Green and sustainable architecture are building for a better tomorrow

Different methods of architecture can be chosen from in terms of sustainability

Modern green architecture has evolved by incorporating technological advancements and applying traditional techniques. Pumidol/Shutterstock

Green architecture is a sustainable building design concept that aims to minimise the negative environmental impact of constructing and operating a building, while ensuring the well-being of communities living in and around it. Architecture newsletter Oneistox discussed that the philosophy behind green architecture is that the cost of development should not affect future generations. It focuses on the natural environment and strives to improve environmental performance while still maintaining aesthetic appeal. 

Green architecture helps reduce carbon emissions and conserves natural resources, leading to more comfortable, eco-friendly, and economical buildings. While the concept is not new, modern green architecture has evolved by incorporating technological advancements and applying traditional techniques.

An example of green architecture according to sustainability site Ugreen is Biophilic design.Biophilic design is a trend in architecture that seeks to reconnect people with nature by integrating natural elements into the built environment. This approach promotes sustainability, enhanced user experience, improved well-being and productivity, and economic benefits. 

Related: Biophilic design: The flawless blend of handbuilt with nature

Biophilic design principles include incorporating natural elements, such as plants and water, using natural materials, colours, and patterns, creating spaces that facilitate a connection with nature, integrating cultural and historical aspects, and incorporating natural systems. Examples of biophilic design include living walls, natural lighting, water features, biophilic materials, nature-inspired patterns and colours, and dynamic and diffuse light.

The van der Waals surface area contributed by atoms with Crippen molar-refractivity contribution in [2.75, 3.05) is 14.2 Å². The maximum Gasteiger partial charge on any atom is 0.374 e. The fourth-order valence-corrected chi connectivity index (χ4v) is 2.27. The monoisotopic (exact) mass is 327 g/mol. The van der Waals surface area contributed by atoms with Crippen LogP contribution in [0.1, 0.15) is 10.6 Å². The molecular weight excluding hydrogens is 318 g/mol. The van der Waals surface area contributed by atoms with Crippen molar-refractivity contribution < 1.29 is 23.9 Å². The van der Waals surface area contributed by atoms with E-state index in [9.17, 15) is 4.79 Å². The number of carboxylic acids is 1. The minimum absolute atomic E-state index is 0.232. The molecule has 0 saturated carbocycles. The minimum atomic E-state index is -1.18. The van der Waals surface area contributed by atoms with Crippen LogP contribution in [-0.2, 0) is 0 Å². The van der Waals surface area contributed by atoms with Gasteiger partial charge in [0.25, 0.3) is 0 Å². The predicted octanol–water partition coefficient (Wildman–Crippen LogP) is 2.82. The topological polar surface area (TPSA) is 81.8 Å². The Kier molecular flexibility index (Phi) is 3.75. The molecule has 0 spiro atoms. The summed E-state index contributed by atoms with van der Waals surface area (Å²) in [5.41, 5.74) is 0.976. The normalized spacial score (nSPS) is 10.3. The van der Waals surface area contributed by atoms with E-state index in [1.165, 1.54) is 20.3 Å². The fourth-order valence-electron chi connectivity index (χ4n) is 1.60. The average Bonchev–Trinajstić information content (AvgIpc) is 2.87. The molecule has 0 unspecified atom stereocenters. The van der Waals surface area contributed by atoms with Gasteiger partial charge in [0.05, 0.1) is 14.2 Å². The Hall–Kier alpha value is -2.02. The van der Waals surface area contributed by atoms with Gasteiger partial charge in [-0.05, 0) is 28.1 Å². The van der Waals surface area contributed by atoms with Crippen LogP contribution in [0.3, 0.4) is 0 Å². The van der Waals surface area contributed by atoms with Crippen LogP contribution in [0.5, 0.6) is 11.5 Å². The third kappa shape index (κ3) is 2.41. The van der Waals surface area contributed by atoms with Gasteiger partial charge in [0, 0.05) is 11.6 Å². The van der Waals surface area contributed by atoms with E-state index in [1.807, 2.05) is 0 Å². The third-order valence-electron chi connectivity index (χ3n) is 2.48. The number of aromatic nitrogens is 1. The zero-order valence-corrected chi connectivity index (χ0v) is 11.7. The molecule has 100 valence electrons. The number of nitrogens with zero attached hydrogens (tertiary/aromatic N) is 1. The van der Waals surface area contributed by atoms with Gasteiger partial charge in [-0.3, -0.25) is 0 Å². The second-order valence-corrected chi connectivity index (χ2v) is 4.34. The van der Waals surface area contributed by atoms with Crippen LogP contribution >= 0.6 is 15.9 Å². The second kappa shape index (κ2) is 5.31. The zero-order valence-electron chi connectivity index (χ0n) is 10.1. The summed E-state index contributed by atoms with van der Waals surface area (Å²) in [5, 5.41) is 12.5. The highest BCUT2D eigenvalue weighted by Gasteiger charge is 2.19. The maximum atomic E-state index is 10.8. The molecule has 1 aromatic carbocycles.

The Times of India reported on sustainable architecture and how it aims to significantly reduce the negative impact on the environment and human health caused by buildings. With the increase in construction due to rapid population growth, sustainable architecture has emerged as a way to combat environmental damage caused by manmade interventions. In India, sustainable architecture is still emerging, but the sector is growing at a rate of 20 percent each year, and green buildings certified by the IGBC use 40-50 percent less energy and 20-30 percent less water. 

Sustainable architecture involves considering factors such as orientation, shading, and natural ventilation. Incorporating sustainable architecture into new or existing structures has environmental, economic, and societal benefits, including reduced waste and water usage, improved air and water quality, increased property value, enhanced user productivity, and improved quality of life for residents.

To build a better tomorrow, sustainable architecture needs to embrace technology advancements, promote regenerative architecture, and focus on advancing net-zero energy buildings.

The Property Report editors wrote this article. For more information, email: [email protected].